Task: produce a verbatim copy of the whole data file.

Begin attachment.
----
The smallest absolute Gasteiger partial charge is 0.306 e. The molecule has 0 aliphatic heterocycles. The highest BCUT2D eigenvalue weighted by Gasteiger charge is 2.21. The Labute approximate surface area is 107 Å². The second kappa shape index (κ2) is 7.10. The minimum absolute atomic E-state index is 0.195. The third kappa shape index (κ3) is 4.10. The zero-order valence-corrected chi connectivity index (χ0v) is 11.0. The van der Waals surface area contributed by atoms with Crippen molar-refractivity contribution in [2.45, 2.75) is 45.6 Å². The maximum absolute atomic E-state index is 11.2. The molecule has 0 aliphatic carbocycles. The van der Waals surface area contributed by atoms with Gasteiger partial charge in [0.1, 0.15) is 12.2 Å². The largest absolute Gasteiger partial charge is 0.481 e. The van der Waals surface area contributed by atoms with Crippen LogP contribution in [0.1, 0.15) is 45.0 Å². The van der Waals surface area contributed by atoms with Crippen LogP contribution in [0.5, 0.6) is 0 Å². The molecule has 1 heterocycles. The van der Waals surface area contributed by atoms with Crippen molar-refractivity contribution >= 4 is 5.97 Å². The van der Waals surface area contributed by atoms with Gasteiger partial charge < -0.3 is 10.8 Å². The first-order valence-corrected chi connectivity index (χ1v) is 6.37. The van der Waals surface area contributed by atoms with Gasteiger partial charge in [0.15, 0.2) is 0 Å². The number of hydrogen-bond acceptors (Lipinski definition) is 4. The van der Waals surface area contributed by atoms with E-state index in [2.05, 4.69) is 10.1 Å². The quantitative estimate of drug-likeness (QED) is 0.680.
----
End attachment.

The smallest absolute Gasteiger partial charge is 0.306 e. The molecule has 0 aliphatic heterocycles. The highest BCUT2D eigenvalue weighted by Gasteiger charge is 2.21. The Labute approximate surface area is 107 Å². The second kappa shape index (κ2) is 7.10. The minimum absolute atomic E-state index is 0.195. The third kappa shape index (κ3) is 4.10. The zero-order valence-corrected chi connectivity index (χ0v) is 11.0. The van der Waals surface area contributed by atoms with Crippen molar-refractivity contribution in [2.45, 2.75) is 45.6 Å². The maximum absolute atomic E-state index is 11.2. The molecule has 0 aliphatic carbocycles. The van der Waals surface area contributed by atoms with Gasteiger partial charge in [0.1, 0.15) is 12.2 Å². The largest absolute Gasteiger partial charge is 0.481 e. The van der Waals surface area contributed by atoms with Crippen LogP contribution in [0.1, 0.15) is 45.0 Å². The van der Waals surface area contributed by atoms with Crippen LogP contribution in [0.5, 0.6) is 0 Å². The molecule has 1 heterocycles. The van der Waals surface area contributed by atoms with Crippen molar-refractivity contribution >= 4 is 5.97 Å². The van der Waals surface area contributed by atoms with Gasteiger partial charge < -0.3 is 10.8 Å². The first-order valence-corrected chi connectivity index (χ1v) is 6.37. The van der Waals surface area contributed by atoms with Gasteiger partial charge in [0.15, 0.2) is 0 Å². The number of hydrogen-bond acceptors (Lipinski definition) is 4. The van der Waals surface area contributed by atoms with E-state index in [2.05, 4.69) is 10.1 Å². The quantitative estimate of drug-likeness (QED) is 0.680.